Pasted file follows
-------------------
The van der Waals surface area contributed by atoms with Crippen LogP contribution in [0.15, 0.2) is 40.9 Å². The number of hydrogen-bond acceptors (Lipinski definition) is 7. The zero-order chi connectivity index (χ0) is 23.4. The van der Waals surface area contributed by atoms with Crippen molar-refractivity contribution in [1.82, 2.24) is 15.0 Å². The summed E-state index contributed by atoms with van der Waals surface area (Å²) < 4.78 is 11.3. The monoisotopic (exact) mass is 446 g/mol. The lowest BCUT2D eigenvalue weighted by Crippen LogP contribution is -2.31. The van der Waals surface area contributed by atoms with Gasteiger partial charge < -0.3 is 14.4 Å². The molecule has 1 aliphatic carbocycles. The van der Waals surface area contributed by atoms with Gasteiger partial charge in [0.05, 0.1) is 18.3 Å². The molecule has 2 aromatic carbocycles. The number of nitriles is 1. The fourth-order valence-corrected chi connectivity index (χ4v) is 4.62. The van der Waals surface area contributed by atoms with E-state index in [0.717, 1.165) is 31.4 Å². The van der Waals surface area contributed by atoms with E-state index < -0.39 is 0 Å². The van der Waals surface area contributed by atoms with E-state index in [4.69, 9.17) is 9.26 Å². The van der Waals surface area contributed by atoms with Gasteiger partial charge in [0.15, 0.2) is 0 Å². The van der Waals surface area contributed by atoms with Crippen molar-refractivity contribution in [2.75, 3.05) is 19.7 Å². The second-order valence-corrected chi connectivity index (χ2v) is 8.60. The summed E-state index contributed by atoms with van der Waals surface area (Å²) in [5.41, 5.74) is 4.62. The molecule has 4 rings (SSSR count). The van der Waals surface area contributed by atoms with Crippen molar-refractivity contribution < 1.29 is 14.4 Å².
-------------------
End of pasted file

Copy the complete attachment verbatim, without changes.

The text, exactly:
The van der Waals surface area contributed by atoms with Crippen LogP contribution in [0.15, 0.2) is 40.9 Å². The number of hydrogen-bond acceptors (Lipinski definition) is 7. The zero-order chi connectivity index (χ0) is 23.4. The van der Waals surface area contributed by atoms with Crippen molar-refractivity contribution in [1.82, 2.24) is 15.0 Å². The summed E-state index contributed by atoms with van der Waals surface area (Å²) < 4.78 is 11.3. The monoisotopic (exact) mass is 446 g/mol. The lowest BCUT2D eigenvalue weighted by Crippen LogP contribution is -2.31. The van der Waals surface area contributed by atoms with Gasteiger partial charge < -0.3 is 14.4 Å². The molecule has 1 aliphatic carbocycles. The van der Waals surface area contributed by atoms with Gasteiger partial charge in [0.05, 0.1) is 18.3 Å². The molecule has 2 aromatic carbocycles. The number of nitriles is 1. The fourth-order valence-corrected chi connectivity index (χ4v) is 4.62. The van der Waals surface area contributed by atoms with E-state index in [0.717, 1.165) is 31.4 Å². The van der Waals surface area contributed by atoms with E-state index < -0.39 is 0 Å². The van der Waals surface area contributed by atoms with E-state index in [4.69, 9.17) is 9.26 Å². The van der Waals surface area contributed by atoms with Gasteiger partial charge in [0.15, 0.2) is 0 Å². The van der Waals surface area contributed by atoms with Crippen molar-refractivity contribution in [2.75, 3.05) is 19.7 Å². The second-order valence-corrected chi connectivity index (χ2v) is 8.60. The summed E-state index contributed by atoms with van der Waals surface area (Å²) in [5.41, 5.74) is 4.62. The molecule has 4 rings (SSSR count). The van der Waals surface area contributed by atoms with Crippen molar-refractivity contribution < 1.29 is 14.4 Å².